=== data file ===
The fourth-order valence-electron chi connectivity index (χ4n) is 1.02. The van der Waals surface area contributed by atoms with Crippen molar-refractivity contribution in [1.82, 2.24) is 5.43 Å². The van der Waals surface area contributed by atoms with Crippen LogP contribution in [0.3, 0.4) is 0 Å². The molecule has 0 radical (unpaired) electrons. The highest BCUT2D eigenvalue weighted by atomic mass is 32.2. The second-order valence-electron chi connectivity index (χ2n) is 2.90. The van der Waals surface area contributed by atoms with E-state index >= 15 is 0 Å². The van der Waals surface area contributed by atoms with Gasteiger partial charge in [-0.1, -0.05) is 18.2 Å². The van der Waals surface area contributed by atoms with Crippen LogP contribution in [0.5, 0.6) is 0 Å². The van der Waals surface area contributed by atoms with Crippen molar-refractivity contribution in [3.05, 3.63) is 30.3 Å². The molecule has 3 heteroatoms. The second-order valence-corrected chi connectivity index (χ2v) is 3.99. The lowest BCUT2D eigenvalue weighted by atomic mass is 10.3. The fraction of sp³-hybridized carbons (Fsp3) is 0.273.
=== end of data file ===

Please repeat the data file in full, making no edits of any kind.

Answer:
The fourth-order valence-electron chi connectivity index (χ4n) is 1.02. The van der Waals surface area contributed by atoms with Crippen molar-refractivity contribution in [1.82, 2.24) is 5.43 Å². The van der Waals surface area contributed by atoms with Crippen LogP contribution in [0.3, 0.4) is 0 Å². The molecule has 0 radical (unpaired) electrons. The highest BCUT2D eigenvalue weighted by atomic mass is 32.2. The second-order valence-electron chi connectivity index (χ2n) is 2.90. The van der Waals surface area contributed by atoms with E-state index >= 15 is 0 Å². The van der Waals surface area contributed by atoms with Gasteiger partial charge in [-0.1, -0.05) is 18.2 Å². The van der Waals surface area contributed by atoms with Crippen LogP contribution in [0.5, 0.6) is 0 Å². The van der Waals surface area contributed by atoms with Crippen molar-refractivity contribution in [3.05, 3.63) is 30.3 Å². The molecule has 3 heteroatoms. The second-order valence-corrected chi connectivity index (χ2v) is 3.99. The lowest BCUT2D eigenvalue weighted by atomic mass is 10.3. The fraction of sp³-hybridized carbons (Fsp3) is 0.273.